Tumor promoters stimulate the selective expansion of initiated mouse keratinocytes in the two-stage model of skin carcinogenesis. However, it is not clear whether these promoters directly modulate the growth of initiated cells or rather permit clonal expansion of initiated cells by modifying the environment of adjacent normal cells. The goal of this study was to further understand the mechanism of action of tumor promotion during early neoplastic progression of human stratified epithelium. To accomplish this, we have established an organotypic culture model that mimics a preneoplastic tissue and contains mixtures of genetically marked (β-galactosidase), low-grade malignant keratinocytes (HaCaT-ras II-4) and normal human keratinocytes (NHKs) to monitor the fate and phenotype of these cells after treatment with 12-O-tetradecanoylphorbol-13-acetate (TPA). In submerged culture, concentrations of 0.001–1 μg/ml TPA were shown to limit the growth of NHKs yet had no effect on growth of II-4 cells. TPA (0.001 μg/ml) was then added to organotypic cultures containing mixtures of NHK:II-4 cells at varying ratios to determine whether this agent could selectively stimulate clonal expansion of II-4 cells in a normal epidermal background. Immunofluorescence for β-galactosidase demonstrated that TPA caused a significant increase in the percentage of β-galactosidase-positive areas in 12:1 and 4:1 mixtures. This TPA-induced expansion of II-4 cells was associated with a marked decrease in proliferation of NHKs, suggesting that II-4 could selectively expand because of its growth advantage relative to NHKs. Clonal expansion of tumor cells was temporally linked to the decreased expression of filaggrin and keratin 1 expression in adjacent NHKs. These findings indicate that TPA may enable expansion of potentially malignant cells through the epigenetic modification of proliferation in NHKs and differentiation of NHK and II-4 cells.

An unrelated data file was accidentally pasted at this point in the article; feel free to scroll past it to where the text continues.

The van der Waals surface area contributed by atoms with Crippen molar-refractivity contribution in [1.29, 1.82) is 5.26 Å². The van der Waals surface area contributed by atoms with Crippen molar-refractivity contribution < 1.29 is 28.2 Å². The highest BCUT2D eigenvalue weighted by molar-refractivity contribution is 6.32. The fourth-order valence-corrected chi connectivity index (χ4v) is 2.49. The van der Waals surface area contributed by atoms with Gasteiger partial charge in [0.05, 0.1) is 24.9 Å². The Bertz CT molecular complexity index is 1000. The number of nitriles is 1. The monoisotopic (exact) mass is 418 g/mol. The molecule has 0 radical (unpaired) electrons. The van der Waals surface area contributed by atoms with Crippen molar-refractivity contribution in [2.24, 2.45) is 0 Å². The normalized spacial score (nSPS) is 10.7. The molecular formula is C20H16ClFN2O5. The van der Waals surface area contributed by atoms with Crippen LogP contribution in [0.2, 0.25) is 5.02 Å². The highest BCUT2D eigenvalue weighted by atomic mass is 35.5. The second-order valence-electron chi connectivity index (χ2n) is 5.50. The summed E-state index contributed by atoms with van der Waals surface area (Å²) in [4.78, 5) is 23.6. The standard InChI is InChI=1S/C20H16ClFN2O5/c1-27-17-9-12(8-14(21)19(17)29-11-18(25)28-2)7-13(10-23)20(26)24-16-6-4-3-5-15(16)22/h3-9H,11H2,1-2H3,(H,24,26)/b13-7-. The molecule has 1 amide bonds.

The two-stage model of mouse skin carcinogenesis describes a two-step process of cell transformation requiring both initiation and promotion of murine keratinocytes (1, 2). Initiation is achieved by application of a single, subthreshold dose of a carcinogen causing an irreversible genetic change in the cellular genome, such as activation of the ras oncogene. Promoters are thought to induce tumor development in previously initiated cells by causing their selective expansion, but the mechanism of such clonal expansion remains to be determined (3). Moreover, it remains unclear whether tumor promotion would play a role in human skin carcinogenesis in light of the finding that TPA has not exhibited growth-stimulatory activity on human keratinocytes in vitro(4, 5).